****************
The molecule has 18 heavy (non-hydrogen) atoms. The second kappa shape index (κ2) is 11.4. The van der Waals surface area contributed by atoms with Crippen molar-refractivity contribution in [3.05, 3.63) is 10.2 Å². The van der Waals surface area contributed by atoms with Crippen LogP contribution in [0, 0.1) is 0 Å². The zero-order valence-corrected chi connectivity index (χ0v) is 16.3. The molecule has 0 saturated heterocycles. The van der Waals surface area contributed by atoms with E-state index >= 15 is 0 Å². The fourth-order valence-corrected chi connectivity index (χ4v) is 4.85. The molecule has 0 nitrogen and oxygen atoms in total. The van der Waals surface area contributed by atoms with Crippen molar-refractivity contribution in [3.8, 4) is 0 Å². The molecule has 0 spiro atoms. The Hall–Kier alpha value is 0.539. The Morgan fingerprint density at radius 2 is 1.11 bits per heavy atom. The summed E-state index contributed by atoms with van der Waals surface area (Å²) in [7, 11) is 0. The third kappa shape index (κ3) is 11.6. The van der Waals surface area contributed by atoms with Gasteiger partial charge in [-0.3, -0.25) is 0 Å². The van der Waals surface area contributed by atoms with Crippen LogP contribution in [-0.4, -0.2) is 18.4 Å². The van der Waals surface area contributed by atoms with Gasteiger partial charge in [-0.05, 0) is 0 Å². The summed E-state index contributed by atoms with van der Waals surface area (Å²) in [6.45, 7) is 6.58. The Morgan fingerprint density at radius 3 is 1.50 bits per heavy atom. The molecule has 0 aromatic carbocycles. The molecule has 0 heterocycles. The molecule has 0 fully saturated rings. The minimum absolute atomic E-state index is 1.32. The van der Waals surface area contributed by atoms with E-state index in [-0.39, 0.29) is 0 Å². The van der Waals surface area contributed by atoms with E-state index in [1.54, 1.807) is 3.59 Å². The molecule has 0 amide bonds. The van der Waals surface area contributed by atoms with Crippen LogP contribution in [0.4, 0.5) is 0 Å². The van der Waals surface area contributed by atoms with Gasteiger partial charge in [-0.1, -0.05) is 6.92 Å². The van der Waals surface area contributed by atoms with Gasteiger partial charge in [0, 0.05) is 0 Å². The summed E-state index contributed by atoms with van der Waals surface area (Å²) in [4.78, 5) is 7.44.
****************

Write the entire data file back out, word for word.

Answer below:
The molecule has 18 heavy (non-hydrogen) atoms. The second kappa shape index (κ2) is 11.4. The van der Waals surface area contributed by atoms with Crippen molar-refractivity contribution in [3.05, 3.63) is 10.2 Å². The van der Waals surface area contributed by atoms with Crippen LogP contribution in [0, 0.1) is 0 Å². The zero-order valence-corrected chi connectivity index (χ0v) is 16.3. The molecule has 0 saturated heterocycles. The van der Waals surface area contributed by atoms with E-state index >= 15 is 0 Å². The fourth-order valence-corrected chi connectivity index (χ4v) is 4.85. The molecule has 0 nitrogen and oxygen atoms in total. The van der Waals surface area contributed by atoms with Crippen molar-refractivity contribution in [3.8, 4) is 0 Å². The molecule has 0 spiro atoms. The Hall–Kier alpha value is 0.539. The Morgan fingerprint density at radius 2 is 1.11 bits per heavy atom. The summed E-state index contributed by atoms with van der Waals surface area (Å²) in [7, 11) is 0. The third kappa shape index (κ3) is 11.6. The van der Waals surface area contributed by atoms with Gasteiger partial charge in [-0.3, -0.25) is 0 Å². The van der Waals surface area contributed by atoms with Crippen LogP contribution in [-0.4, -0.2) is 18.4 Å². The van der Waals surface area contributed by atoms with Gasteiger partial charge in [-0.05, 0) is 0 Å². The summed E-state index contributed by atoms with van der Waals surface area (Å²) in [6.45, 7) is 6.58. The Morgan fingerprint density at radius 3 is 1.50 bits per heavy atom. The molecule has 0 aromatic carbocycles. The molecule has 0 heterocycles. The molecule has 0 fully saturated rings. The minimum absolute atomic E-state index is 1.32. The van der Waals surface area contributed by atoms with E-state index in [-0.39, 0.29) is 0 Å². The van der Waals surface area contributed by atoms with E-state index in [1.54, 1.807) is 3.59 Å². The molecule has 0 amide bonds. The van der Waals surface area contributed by atoms with Crippen LogP contribution in [0.4, 0.5) is 0 Å². The van der Waals surface area contributed by atoms with Gasteiger partial charge in [-0.1, -0.05) is 6.92 Å². The van der Waals surface area contributed by atoms with Gasteiger partial charge in [0, 0.05) is 0 Å². The summed E-state index contributed by atoms with van der Waals surface area (Å²) in [4.78, 5) is 7.44.